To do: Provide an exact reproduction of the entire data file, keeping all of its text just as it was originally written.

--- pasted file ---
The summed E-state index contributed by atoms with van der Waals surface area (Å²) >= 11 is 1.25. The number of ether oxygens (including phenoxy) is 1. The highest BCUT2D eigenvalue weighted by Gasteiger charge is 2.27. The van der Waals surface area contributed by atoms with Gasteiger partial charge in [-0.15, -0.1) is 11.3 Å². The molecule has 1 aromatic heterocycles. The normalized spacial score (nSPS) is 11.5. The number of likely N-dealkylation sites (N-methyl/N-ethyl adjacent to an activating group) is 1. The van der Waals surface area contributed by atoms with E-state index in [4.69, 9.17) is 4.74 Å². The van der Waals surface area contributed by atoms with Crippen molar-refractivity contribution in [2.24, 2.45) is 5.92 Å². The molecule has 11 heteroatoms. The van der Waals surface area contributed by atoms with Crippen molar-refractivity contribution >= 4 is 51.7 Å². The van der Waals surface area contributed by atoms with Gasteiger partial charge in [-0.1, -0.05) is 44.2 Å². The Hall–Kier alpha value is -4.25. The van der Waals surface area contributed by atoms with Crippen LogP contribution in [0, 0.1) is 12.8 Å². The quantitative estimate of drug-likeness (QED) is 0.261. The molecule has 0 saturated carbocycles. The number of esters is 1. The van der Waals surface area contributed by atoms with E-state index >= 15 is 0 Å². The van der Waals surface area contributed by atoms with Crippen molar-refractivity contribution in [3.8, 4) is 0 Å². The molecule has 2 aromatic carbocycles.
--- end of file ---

The summed E-state index contributed by atoms with van der Waals surface area (Å²) >= 11 is 1.25. The number of ether oxygens (including phenoxy) is 1. The highest BCUT2D eigenvalue weighted by Gasteiger charge is 2.27. The van der Waals surface area contributed by atoms with Gasteiger partial charge in [-0.15, -0.1) is 11.3 Å². The molecule has 1 aromatic heterocycles. The normalized spacial score (nSPS) is 11.5. The number of likely N-dealkylation sites (N-methyl/N-ethyl adjacent to an activating group) is 1. The van der Waals surface area contributed by atoms with E-state index in [4.69, 9.17) is 4.74 Å². The van der Waals surface area contributed by atoms with Crippen molar-refractivity contribution in [2.24, 2.45) is 5.92 Å². The molecule has 11 heteroatoms. The van der Waals surface area contributed by atoms with Crippen molar-refractivity contribution >= 4 is 51.7 Å². The van der Waals surface area contributed by atoms with Gasteiger partial charge in [-0.1, -0.05) is 44.2 Å². The Hall–Kier alpha value is -4.25. The van der Waals surface area contributed by atoms with Crippen LogP contribution in [0, 0.1) is 12.8 Å². The quantitative estimate of drug-likeness (QED) is 0.261. The molecule has 0 saturated carbocycles. The number of esters is 1. The van der Waals surface area contributed by atoms with E-state index >= 15 is 0 Å². The van der Waals surface area contributed by atoms with Crippen molar-refractivity contribution in [3.8, 4) is 0 Å². The molecule has 2 aromatic carbocycles.